“It’s 11 pm: Do you know where your remote is?”
By Jim DeBrosse
Humor columnists have tried for decades to explain why some household items multiply and others disappear. But no one has ever taken a truly rigorous scientific approach to unraveling the mysteries of the human domestic eco-system — until now.
As a serious student of the physical and biological sciences (Yes, I’ve watched every episode of Bill Nye the Science Guy), I have turned my highly trained powers of observation and analysis to this problem. Below are a number of indisputable hypotheses I’d like to share with you, my readers.
Socks are cannibalistic. The stronger one devours the weaker one, hence the proliferation of unmatched singles. So how do they co-exist in pairs on store shelves? Clearly, repeated washing and drying unleashes their predatory instincts.
Remote controls mate at night while their human masters sleep. To prevent endless replication, fasten tape securely over all “play” buttons.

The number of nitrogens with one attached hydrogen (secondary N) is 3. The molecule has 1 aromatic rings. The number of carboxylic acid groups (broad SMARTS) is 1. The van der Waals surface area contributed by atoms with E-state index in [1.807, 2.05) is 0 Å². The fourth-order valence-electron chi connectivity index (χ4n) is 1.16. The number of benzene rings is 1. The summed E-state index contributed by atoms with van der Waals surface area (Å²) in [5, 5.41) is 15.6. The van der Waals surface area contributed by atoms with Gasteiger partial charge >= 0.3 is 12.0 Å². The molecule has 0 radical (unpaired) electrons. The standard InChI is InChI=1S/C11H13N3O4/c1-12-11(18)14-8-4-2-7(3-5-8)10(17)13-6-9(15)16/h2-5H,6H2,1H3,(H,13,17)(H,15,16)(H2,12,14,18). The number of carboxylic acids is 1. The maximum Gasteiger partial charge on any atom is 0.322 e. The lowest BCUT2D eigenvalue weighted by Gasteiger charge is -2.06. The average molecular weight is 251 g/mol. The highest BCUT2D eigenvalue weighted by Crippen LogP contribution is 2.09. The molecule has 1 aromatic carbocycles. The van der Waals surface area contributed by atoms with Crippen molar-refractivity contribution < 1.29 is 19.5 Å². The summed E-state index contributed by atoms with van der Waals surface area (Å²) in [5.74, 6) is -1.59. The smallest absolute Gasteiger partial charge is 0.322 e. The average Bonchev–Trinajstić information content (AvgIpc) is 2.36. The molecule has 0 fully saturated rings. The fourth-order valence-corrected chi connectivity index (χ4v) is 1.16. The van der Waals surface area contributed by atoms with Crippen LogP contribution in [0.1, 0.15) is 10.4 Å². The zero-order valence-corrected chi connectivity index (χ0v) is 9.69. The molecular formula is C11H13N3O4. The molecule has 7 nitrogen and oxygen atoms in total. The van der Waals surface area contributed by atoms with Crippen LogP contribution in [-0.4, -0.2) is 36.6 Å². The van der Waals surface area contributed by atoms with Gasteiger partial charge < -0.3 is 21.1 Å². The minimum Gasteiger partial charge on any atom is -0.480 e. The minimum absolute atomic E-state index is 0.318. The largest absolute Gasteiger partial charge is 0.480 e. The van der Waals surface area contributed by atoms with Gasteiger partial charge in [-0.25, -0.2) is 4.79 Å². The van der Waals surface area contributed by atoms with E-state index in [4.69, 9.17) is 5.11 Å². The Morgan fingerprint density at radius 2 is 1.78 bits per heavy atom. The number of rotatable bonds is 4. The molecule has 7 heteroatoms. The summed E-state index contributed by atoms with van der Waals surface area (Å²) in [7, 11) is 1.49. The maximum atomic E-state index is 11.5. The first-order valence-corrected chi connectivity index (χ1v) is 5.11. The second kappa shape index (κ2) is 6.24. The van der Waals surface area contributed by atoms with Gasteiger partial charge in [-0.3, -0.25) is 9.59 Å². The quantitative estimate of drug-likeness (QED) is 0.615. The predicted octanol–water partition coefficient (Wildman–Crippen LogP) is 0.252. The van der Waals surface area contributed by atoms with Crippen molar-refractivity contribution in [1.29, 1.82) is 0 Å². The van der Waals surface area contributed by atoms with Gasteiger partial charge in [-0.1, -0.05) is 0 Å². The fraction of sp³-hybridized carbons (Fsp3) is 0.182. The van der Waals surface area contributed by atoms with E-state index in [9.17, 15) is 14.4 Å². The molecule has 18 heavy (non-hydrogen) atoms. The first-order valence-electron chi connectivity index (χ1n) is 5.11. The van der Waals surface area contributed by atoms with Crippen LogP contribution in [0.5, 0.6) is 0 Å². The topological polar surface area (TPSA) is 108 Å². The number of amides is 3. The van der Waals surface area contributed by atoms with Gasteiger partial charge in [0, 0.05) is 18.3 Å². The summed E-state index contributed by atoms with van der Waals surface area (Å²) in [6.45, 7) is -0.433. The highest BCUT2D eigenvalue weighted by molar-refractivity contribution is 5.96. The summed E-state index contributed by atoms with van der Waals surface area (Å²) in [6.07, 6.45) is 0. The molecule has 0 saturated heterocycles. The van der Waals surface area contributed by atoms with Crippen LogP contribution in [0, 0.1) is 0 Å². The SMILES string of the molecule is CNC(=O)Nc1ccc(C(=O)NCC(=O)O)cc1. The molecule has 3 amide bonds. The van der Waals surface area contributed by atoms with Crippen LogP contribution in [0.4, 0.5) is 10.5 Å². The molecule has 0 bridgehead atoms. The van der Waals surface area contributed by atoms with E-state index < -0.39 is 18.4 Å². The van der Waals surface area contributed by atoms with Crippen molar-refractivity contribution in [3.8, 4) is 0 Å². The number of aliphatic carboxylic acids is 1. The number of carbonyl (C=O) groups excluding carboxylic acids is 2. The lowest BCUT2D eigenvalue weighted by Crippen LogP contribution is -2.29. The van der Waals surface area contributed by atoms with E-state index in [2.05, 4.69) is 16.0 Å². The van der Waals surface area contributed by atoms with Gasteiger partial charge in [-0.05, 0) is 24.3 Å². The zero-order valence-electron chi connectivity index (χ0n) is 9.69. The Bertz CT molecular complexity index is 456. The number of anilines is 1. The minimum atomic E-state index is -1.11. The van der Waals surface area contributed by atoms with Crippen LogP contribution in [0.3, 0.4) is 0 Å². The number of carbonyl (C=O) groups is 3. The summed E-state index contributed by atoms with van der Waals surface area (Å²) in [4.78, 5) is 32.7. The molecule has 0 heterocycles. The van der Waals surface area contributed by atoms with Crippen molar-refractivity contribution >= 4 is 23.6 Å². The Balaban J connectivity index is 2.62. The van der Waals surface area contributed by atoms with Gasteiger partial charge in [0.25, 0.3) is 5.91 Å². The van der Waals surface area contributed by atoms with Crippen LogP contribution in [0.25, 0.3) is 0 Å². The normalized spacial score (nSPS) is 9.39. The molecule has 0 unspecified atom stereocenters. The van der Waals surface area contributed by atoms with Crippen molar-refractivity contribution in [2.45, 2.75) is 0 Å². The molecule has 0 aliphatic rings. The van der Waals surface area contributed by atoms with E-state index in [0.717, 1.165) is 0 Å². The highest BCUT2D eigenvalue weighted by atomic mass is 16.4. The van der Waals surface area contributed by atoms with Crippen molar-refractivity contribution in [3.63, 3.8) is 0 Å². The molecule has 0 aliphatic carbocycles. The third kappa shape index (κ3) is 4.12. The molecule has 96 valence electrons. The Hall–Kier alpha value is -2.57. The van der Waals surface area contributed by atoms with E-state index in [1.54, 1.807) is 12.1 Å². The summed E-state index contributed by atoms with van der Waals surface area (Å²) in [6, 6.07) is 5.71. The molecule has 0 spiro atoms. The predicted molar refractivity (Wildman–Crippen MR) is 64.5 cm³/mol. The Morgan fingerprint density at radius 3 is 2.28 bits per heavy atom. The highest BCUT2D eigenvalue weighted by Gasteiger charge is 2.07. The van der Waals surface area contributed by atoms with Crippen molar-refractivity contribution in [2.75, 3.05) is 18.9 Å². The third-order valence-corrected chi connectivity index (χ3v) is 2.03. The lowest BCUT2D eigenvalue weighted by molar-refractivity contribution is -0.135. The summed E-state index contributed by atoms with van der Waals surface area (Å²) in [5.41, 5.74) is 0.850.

Toilet paper is a naturally shedding organism that prefers to live in its “naked” state as a cardboard cylinder, especially in children’s bathrooms.
Pens and pencils hide as a defense mechanism to prolong their lives. Electro-magnetic sensitive organs help them maintain a 50-foot clearance from any phone in your house.
Pencils break their tips as a further life-prolonging mechanism, assuring that lazy human children will not take them to the pencil sharpener but will discard them in the nearest drawer.
Ice-cube trays repel water to preserve the stability of their polymer chains against refilling and refreezing. If you doubt this, place any ice cube tray under a running kitchen faucet and watch the water splash over every inch of your countertop.
Sewage lines contract in response to stress, much like human blood vessels. Hence, toilets and drains are most likely to back up on major holidays, while in-laws are visiting and, if your house happens to be up for sale, just moments before any showing.
Dog and cat hairs are composed of potent binary chemicals that bond permanently with any textured surface. They cannot be removed from upholstery, bedspreads and clothing items except by intense rapid oxidation — in other words, with a blowtorch.
Copyright, 2006, Cox Ohio Publishing. All rights reserved.